Are you interested in BJ Fogg’s Tiny Habits method but aren’t quite sure how to use apply it in real life? Do you want Tiny Habits examples to help you better understand?
In this article, we’ve put together six examples of how to use the Tiny Habits method. One of the examples is from Fogg himself and the other five are from Habiteers (anyone who follows the Tiny Habits method).
Continue on for Tiny Habits examples.
Tiny Habits Examples
In Tiny Habits, Stanford behavioral scientist BJ Fogg argues that the best way to change behavior is to start small. Fogg encourages us to drop any moral judgment about “good” and “bad” habits and view our behavior scientifically, using specific behavior design skills to engineer lasting changes. This article contains six Tiny Habits examples showing different ways that the method can be used.
Example: The Maui Habit
Fogg invented this habit in Maui and has taught it to thousands of people at his boot camps. It’s a good way to start the day on a positive note.
* After my feet touch the floor in the morning,
* I will say, “It’s going to be a great day,” while feeling confident and optimistic.
* To celebrate, I will smile.
Try incorporating this habit into your morning routine. Experiment with the recipe that works best for you.
You can change the anchor: “When I open my eyes…” or “When I look in the mirror…”
Adapt the habit to your circumstances. You don’t want this to feel fake. So if you know you have a challenging day ahead, you can use uncertain intonation and say, “Well, something great is going to happen today…”
Example: Rachel and Managing ADHD
Amy acted as Ringleader in designing changes for her daughter Rachel. Rachel, in fourth grade at the time, had been diagnosed with ADHD and was beginning to fall behind in school. Rachel was very intelligent, but she had difficulties with time management and getting herself to concentrate.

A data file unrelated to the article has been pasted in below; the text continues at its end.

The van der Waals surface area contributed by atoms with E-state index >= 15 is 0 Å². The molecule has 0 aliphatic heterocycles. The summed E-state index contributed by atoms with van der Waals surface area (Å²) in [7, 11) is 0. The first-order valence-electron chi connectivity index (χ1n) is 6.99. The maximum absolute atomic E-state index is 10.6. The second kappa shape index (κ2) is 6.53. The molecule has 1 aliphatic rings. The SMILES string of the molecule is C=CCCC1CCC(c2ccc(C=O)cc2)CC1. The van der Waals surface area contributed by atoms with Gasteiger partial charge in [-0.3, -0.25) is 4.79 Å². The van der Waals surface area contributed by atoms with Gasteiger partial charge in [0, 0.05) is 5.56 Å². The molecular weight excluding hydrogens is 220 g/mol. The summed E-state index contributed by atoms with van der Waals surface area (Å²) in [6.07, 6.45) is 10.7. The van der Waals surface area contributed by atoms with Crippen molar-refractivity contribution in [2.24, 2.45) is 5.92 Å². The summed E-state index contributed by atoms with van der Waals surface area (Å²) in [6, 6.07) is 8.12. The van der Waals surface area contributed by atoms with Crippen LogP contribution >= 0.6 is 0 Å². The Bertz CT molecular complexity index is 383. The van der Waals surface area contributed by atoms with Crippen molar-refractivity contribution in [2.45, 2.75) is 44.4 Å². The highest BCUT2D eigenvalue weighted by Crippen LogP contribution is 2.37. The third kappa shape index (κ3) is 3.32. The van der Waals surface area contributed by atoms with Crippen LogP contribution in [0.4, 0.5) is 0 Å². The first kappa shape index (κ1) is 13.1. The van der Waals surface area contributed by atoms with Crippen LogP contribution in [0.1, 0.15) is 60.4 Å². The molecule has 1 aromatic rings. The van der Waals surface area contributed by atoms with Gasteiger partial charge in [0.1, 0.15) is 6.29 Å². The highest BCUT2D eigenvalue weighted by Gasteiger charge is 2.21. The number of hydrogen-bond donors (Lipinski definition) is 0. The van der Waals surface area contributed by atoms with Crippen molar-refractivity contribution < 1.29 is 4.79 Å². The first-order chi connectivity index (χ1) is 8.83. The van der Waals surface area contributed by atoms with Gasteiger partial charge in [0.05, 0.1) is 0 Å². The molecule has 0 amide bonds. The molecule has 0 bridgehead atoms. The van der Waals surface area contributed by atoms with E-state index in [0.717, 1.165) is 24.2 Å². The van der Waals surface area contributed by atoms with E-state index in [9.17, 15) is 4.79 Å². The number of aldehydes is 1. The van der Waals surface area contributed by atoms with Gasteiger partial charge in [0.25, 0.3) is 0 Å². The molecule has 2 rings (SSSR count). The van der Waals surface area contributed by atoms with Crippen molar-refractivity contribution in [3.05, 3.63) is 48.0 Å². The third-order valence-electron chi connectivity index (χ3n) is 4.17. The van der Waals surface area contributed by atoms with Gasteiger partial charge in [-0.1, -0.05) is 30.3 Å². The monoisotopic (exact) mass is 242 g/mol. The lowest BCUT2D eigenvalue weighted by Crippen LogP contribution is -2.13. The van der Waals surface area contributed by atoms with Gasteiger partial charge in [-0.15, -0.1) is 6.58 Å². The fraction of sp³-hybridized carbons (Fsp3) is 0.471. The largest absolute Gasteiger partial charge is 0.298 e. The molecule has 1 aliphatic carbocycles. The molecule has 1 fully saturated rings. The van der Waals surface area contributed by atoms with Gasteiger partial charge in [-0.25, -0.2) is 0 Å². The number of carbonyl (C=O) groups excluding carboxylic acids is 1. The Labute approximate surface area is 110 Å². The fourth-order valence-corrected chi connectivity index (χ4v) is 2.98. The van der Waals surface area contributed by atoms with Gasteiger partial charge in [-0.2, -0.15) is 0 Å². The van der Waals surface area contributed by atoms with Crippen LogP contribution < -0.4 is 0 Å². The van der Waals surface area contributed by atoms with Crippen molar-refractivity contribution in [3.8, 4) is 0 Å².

Amy decided to use Tiny Habits to try and get Rachel back on track. First, she talked to Rachel about her aspirations. While Rachel didn’t care about getting good grades or pleasing the teacher, she did care when Amy said that she might have to repeat fourth grade. Amy put the outcome “Keeping up with my friends at school” in a circle, and together they brainstormed a Swarm of Behaviors. They created some Tiny Habit recipes to integrate homework into Rachel’s afternoon routine, being sure to celebrate immediately with trampoline jumping, stickers, and exuberant dances each time Rachel completed the habit. One especially effective time management habit was as follows: After I hang up my backpack, I will see what homework I have and write down an estimate of how much time it will take. Over time and through discussions with Amy, Rachel became more accurate at estimating her homework time, and this Tiny Habit became something she executed by herself.
The skills that Rachel gained using this habit as a starting point led to her coming out of special education into mainstream classes, eventually taking advanced placement classes and graduating with honors.
Example: Mike, Chris, and the Coffee Filter
Mike acted as a Ninja for his 21-year-old son Chris. Chris had been a smart kid, but at 21 he was still living with his parents, and he couldn’t get on top of basic life skills like paying his bills and tidying up. He didn’t make an effort to get on with Mike, his mother Carla (Mike’s wife), or his little brother. The friction between Chris and the other family members made for a tense atmosphere at home and began to affect the relationship between Mike and Carla.
Mike attended one of Fogg’s Behavior Change Boot Camps for work purposes, but he soon realized that he could apply the techniques to help Chris. Starting with Chris’s failure to clean the coffee filter after use, which was a constant problem between them, Mike switched his focus from trying to motivate Chris to work with the Ability and Prompt dimensions. He broke down the process of cleaning the coffee filter into three parts: taking out the filter, rinsing it, and putting it back.
First, Mike asked Chris to take the filter out and leave it on the counter. Chris did this and Mike thanked him sincerely. After a few weeks, he asked Chris to start rinsing the filter after he had taken it out. The next time Mike went into the kitchen, he didn’t see the filter on the bench and thought Chris must have reverted to his old habits. Then he looked inside the coffee maker and saw that Chris had completed the third step, putting back the filter, without being asked.